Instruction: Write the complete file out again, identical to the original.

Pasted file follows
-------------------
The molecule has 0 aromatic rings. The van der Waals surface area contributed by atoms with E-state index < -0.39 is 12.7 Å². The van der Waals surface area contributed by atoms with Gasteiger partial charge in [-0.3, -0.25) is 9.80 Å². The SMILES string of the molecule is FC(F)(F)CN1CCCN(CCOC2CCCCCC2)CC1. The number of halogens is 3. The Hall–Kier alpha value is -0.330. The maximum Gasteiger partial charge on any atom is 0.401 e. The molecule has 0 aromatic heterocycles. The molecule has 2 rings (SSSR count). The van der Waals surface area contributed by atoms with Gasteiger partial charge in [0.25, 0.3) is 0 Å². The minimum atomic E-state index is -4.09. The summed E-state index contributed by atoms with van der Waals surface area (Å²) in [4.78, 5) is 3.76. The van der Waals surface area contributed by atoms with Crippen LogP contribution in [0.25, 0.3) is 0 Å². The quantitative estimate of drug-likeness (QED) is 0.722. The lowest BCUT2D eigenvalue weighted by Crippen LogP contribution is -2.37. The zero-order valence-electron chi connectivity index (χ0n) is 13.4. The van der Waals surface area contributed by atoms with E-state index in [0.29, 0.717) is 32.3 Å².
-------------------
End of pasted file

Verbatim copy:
The molecule has 0 aromatic rings. The van der Waals surface area contributed by atoms with E-state index < -0.39 is 12.7 Å². The van der Waals surface area contributed by atoms with Gasteiger partial charge in [-0.3, -0.25) is 9.80 Å². The SMILES string of the molecule is FC(F)(F)CN1CCCN(CCOC2CCCCCC2)CC1. The number of halogens is 3. The Hall–Kier alpha value is -0.330. The maximum Gasteiger partial charge on any atom is 0.401 e. The molecule has 0 aromatic heterocycles. The molecule has 2 rings (SSSR count). The van der Waals surface area contributed by atoms with Gasteiger partial charge in [0.25, 0.3) is 0 Å². The minimum atomic E-state index is -4.09. The summed E-state index contributed by atoms with van der Waals surface area (Å²) in [4.78, 5) is 3.76. The van der Waals surface area contributed by atoms with Crippen LogP contribution in [0.25, 0.3) is 0 Å². The quantitative estimate of drug-likeness (QED) is 0.722. The lowest BCUT2D eigenvalue weighted by Crippen LogP contribution is -2.37. The zero-order valence-electron chi connectivity index (χ0n) is 13.4. The van der Waals surface area contributed by atoms with E-state index in [0.29, 0.717) is 32.3 Å².